I have lost count of the times I have heard a developer exclaim ‘but I could write that in X days’ when discussing adopting an existing piece of technology developed somewhere else. This is usually given as a reason not to adopt an existing external solution but to instead write a custom solution with some minor improvement or feature. There are two big flaws in this line of reasoning.
The first is the assumption that you could create something with the same quality level as the existing solution in the stated number of days; most likely you will be lucky to have a functional prototype with minimal functionality. It is highly unlikely that you will have produced something that is as well tested, optimised and documented as the existing solution.
Secondly, as developers writing software which we intend to sell to users to pay the bills, we should be focused on the core features that define our product. It is these core features we should be pouring our energy and time into designing, building and testing. Developing alternatives to existing technology that is not in our core feature set is a waste of valuable time and energy and will not differentiate our product from that of our competitors.
We should instead be looking to leverage as many established technologies or components as possible when developing new systems as this lets us spend most of our time where it matters most on our core differentiating features.
Over the years at work I have tried various solutions to task management: the mental to-do list, the simple paper notebook, the electronic PDA or Smartphone, to-do software or combinations of the above. I have until recently not found a solution that lets me list my tasks and record what I actually do each day.
My solution is the humble Moleskine Weekly Notebook (below). As the name suggests the weekly notebook is a cunning combination of weekly diary (on the left page) and notebook (on the right page). This allows me to write my to-do list for the week on the notebook page and record what I do each day on the appropriate section of the diary page.
Having my work log and to-do list in the same physical entity has been a real break-through for me as it means I can track my progress towards my objectives and be able to account for where my time is spent each day. This has allowed me to analyse my working patterns and evaluate what is taking up time that could be better spent working on the tasks in my to-do list. Being able to record unexpected events that have taken up time e.g. build breaks or sickness has also proven very useful.
What I don’t use this notebook for is an actual appointment diary or strategic to-do list as I have found through experimentation that there is seldom sufficient space for such things. I have Microsoft Outlook which does appointment and calendar management and Evernote which does high level strategic tasks lists and note gathering.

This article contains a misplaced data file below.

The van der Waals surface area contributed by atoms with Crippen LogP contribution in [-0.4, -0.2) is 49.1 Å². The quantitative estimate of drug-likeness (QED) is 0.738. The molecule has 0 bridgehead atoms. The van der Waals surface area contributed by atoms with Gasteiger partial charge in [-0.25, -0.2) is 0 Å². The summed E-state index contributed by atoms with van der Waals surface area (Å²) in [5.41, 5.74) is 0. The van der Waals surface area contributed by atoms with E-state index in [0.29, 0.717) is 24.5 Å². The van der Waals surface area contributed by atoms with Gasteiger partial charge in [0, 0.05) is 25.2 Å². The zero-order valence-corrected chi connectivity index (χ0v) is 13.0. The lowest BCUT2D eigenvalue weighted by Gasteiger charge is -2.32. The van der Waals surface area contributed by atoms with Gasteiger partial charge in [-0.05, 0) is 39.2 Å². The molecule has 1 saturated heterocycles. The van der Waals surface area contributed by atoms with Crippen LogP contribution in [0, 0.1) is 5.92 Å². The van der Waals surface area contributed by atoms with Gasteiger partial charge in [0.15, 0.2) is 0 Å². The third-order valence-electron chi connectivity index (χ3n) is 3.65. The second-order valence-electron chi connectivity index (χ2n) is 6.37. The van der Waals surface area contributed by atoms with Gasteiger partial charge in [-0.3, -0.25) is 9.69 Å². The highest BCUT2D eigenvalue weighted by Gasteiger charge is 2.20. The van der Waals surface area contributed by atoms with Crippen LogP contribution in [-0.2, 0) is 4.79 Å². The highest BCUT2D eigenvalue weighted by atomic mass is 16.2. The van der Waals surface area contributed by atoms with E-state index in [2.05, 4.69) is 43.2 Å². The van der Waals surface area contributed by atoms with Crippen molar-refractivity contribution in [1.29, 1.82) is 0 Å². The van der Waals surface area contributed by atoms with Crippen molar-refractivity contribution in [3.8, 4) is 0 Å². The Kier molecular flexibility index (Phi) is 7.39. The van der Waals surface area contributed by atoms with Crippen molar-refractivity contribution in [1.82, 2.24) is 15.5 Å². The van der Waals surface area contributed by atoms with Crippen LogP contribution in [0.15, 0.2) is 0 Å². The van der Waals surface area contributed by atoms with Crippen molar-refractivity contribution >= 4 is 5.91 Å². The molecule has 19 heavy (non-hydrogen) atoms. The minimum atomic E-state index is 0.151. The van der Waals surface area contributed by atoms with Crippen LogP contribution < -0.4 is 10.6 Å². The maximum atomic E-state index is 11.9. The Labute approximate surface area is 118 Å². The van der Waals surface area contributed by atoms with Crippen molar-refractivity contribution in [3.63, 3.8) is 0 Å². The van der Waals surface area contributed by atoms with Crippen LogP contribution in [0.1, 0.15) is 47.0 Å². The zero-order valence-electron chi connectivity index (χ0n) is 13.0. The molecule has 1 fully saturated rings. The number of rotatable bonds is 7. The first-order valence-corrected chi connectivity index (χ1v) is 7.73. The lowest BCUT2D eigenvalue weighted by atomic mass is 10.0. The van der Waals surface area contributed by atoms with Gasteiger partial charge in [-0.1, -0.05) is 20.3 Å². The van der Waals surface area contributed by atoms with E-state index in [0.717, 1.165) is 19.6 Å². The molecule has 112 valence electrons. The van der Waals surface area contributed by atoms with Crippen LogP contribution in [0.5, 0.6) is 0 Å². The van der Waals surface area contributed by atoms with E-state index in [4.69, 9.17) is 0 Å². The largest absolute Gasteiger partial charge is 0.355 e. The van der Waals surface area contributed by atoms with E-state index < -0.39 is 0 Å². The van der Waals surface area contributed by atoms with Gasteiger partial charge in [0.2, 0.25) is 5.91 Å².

I created the wallpaper below to remind myself about the implications of the Pareto Principle known commonly as the ’80-20′ rule that I mentioned in a previous post. Click the image for the original sized version.
Have you ever wondered why some projects develop functional prototypes almost overnight while other projects take forever to produce a working prototype? I think one of the major deciding factors in whether a project team will rapidly assemble a working product or not is if they are aiming for something that is perfect or ‘merely’ good enough.
“The perfect is the enemy of the good.” – Voltaire.
The pursuit of perfection is counter to the pursuit of a working product. To build the perfect product takes time: lots of time, more time than most companies can afford. To produce a good enough product takes significantly less time which increases the chances of actually getting it to market, making a profit and surviving long enough as a business to make a second improved iteration of the product.
“For many events, roughly 80% of the effects come from 20% of the causes.” – Pareto Principle.
According to the Pareto Principle (also known as the 80-20 rule) the first eighty percent of the output (effects) comes from only twenty percent of the work (causes). This eighty percent output is the ‘good enough’ product, therefore to produce the perfect product takes five times as long as the merely good enough.
The question you should ask is ‘Do we need perfection?’. I suspect unless you are programming medical, industrial or military equipment or software the answer is likely to be ‘No’.